When I was a small child living in Nakamichi, Japan my favorite thing to eat was yaki onigiri. (which translates to grilled triangular shaped rice) However as much as I love all Japanese food, there are exceptions which include Umeboshi (pickled plums), which resulted in my (spanish) mother replacing the filling of my yaki onigiris with olives. This only resulted in it becoming more delicious, which proves that growing up ethnically confused results in some delicious cross cultural food combinations. Sadly because I no longer live in Japan, I do not have a very tiny but powerful broiler right underneath the stove, although I didn't have an oven back then making cake baking pretty impossible. —Elisa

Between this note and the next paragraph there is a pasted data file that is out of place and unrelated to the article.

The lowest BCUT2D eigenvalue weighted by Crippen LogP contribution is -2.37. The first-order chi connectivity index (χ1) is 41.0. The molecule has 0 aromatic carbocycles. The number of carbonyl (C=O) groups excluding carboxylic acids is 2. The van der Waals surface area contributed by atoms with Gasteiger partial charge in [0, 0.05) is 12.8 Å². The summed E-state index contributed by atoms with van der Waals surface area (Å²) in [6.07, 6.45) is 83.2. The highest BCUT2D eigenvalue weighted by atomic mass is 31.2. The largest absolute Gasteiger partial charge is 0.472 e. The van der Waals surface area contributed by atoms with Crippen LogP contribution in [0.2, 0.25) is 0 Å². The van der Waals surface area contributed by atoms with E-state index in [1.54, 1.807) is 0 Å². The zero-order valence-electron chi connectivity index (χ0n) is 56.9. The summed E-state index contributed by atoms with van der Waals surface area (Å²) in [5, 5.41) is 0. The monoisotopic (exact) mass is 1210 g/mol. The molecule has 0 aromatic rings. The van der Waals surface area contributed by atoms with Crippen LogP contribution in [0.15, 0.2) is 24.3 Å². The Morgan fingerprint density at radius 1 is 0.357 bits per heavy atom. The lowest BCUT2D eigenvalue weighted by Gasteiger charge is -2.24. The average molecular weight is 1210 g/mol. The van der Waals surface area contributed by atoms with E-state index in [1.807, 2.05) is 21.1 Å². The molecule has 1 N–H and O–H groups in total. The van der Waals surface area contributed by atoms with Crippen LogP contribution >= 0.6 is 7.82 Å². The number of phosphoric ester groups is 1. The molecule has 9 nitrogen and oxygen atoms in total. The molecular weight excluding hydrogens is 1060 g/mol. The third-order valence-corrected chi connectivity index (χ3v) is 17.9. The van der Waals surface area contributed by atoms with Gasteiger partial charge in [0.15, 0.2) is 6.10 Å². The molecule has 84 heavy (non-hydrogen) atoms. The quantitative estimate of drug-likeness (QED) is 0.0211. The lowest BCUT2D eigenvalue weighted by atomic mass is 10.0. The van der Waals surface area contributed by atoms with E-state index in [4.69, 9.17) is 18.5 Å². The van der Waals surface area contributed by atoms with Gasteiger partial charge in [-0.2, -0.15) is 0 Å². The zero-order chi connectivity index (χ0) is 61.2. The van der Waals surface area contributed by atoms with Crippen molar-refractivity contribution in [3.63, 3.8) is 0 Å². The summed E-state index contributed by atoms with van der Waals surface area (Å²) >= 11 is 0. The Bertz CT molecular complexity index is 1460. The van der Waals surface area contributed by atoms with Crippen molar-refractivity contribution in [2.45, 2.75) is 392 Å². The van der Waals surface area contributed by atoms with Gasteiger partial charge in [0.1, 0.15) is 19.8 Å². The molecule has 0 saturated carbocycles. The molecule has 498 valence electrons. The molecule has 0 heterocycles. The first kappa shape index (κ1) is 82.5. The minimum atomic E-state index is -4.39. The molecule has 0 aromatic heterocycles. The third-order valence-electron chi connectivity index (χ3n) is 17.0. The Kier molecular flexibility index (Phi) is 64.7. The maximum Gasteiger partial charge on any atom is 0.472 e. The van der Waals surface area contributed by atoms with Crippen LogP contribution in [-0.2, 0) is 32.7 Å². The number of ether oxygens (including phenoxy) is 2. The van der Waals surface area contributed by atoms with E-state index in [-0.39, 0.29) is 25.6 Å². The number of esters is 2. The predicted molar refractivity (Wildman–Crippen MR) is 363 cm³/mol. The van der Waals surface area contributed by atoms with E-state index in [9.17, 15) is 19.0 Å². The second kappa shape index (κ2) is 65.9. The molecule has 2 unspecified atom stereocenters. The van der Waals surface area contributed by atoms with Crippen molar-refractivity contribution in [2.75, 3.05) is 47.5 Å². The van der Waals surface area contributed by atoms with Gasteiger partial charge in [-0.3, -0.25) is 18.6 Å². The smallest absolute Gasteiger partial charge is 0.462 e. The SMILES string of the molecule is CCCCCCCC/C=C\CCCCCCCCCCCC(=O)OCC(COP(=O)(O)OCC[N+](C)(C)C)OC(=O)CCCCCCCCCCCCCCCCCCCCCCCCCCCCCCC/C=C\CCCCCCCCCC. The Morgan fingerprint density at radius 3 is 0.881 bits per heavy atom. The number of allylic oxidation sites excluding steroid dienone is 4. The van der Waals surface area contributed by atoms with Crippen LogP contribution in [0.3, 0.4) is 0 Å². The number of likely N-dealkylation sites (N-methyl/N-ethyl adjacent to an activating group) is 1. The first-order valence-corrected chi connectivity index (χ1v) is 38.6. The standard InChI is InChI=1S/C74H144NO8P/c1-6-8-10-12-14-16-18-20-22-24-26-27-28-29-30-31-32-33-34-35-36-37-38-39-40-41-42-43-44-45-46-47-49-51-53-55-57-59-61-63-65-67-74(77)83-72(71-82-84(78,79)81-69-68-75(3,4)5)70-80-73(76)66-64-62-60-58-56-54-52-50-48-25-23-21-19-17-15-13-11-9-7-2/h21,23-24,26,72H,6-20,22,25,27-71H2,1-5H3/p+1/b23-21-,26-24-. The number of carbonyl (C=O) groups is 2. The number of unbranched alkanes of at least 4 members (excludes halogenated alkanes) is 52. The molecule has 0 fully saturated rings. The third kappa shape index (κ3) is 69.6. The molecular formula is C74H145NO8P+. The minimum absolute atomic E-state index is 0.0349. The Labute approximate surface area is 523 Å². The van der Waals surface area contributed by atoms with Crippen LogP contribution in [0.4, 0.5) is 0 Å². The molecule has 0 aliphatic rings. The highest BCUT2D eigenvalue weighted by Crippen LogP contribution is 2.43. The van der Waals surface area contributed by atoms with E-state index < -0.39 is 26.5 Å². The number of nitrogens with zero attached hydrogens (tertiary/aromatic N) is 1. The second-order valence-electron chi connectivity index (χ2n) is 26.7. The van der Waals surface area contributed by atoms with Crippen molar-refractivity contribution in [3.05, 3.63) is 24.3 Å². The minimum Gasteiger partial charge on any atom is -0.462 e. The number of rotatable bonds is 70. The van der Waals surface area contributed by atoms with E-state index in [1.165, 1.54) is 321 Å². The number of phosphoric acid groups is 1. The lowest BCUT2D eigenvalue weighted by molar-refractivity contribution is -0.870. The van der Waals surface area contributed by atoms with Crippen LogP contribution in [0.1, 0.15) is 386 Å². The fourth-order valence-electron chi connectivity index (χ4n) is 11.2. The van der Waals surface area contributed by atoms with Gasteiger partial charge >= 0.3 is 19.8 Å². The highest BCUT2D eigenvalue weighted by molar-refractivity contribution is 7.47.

Wash and rinse the rice. Then either place in the rice cooker and follow cooker's instructions or cook on the stove, on very low heat, covered for 45 minutes.
Let cooked rice cool slightly, then you can either use your hands, or use a onigiri mold. (which is a lot easier)
Loosely pack the rice all the way to the top of the onigiri mold, then place olive in center and push down into the onigiri. Or use hands to shape rice into a triangle shape, then add olive.
Add more rice on top of the olive, then take the top piece of the mold and push as hard as possible, compacting the rice around the olive
If you have a proper broiler, brush the onigiri with olive oil and place under the broiler until golden brown and crispy. Then flip and repeat on the other side. Or if you don't have a good broiler, brush onigiri with olive oil and place in a preheated non-stick pan and cook until golden brown and crispy